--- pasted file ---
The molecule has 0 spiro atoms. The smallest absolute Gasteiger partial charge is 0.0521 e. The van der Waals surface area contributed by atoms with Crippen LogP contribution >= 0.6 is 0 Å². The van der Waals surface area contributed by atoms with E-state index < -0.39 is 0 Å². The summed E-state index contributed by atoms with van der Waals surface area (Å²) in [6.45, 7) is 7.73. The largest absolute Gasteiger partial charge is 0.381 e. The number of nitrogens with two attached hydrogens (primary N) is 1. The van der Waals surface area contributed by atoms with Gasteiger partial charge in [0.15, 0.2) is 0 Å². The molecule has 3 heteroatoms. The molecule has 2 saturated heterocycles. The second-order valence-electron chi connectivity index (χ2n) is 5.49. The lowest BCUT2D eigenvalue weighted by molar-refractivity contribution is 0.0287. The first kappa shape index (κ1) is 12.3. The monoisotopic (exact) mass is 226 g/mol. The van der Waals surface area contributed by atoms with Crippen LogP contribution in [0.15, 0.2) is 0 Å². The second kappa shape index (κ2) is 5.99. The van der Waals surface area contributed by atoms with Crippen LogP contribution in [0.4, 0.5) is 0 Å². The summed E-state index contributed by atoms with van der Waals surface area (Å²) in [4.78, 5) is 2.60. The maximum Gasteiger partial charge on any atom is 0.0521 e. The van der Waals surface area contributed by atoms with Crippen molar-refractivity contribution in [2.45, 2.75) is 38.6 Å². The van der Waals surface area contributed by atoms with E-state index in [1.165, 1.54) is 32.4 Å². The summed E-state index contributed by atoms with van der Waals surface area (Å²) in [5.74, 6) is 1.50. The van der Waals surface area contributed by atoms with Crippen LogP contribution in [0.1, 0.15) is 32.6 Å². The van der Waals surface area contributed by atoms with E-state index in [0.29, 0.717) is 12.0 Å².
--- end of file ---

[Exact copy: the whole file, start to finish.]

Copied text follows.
The molecule has 0 spiro atoms. The smallest absolute Gasteiger partial charge is 0.0521 e. The van der Waals surface area contributed by atoms with Crippen LogP contribution >= 0.6 is 0 Å². The van der Waals surface area contributed by atoms with E-state index < -0.39 is 0 Å². The summed E-state index contributed by atoms with van der Waals surface area (Å²) in [6.45, 7) is 7.73. The largest absolute Gasteiger partial charge is 0.381 e. The number of nitrogens with two attached hydrogens (primary N) is 1. The van der Waals surface area contributed by atoms with Gasteiger partial charge in [0.15, 0.2) is 0 Å². The molecule has 3 heteroatoms. The molecule has 2 saturated heterocycles. The second-order valence-electron chi connectivity index (χ2n) is 5.49. The lowest BCUT2D eigenvalue weighted by molar-refractivity contribution is 0.0287. The first kappa shape index (κ1) is 12.3. The monoisotopic (exact) mass is 226 g/mol. The van der Waals surface area contributed by atoms with Crippen LogP contribution in [0.15, 0.2) is 0 Å². The second kappa shape index (κ2) is 5.99. The van der Waals surface area contributed by atoms with Crippen LogP contribution in [0.4, 0.5) is 0 Å². The summed E-state index contributed by atoms with van der Waals surface area (Å²) in [4.78, 5) is 2.60. The maximum Gasteiger partial charge on any atom is 0.0521 e. The van der Waals surface area contributed by atoms with Crippen molar-refractivity contribution in [2.45, 2.75) is 38.6 Å². The van der Waals surface area contributed by atoms with E-state index in [1.165, 1.54) is 32.4 Å². The summed E-state index contributed by atoms with van der Waals surface area (Å²) in [5.74, 6) is 1.50. The van der Waals surface area contributed by atoms with Crippen LogP contribution in [0.1, 0.15) is 32.6 Å². The van der Waals surface area contributed by atoms with E-state index in [0.29, 0.717) is 12.0 Å².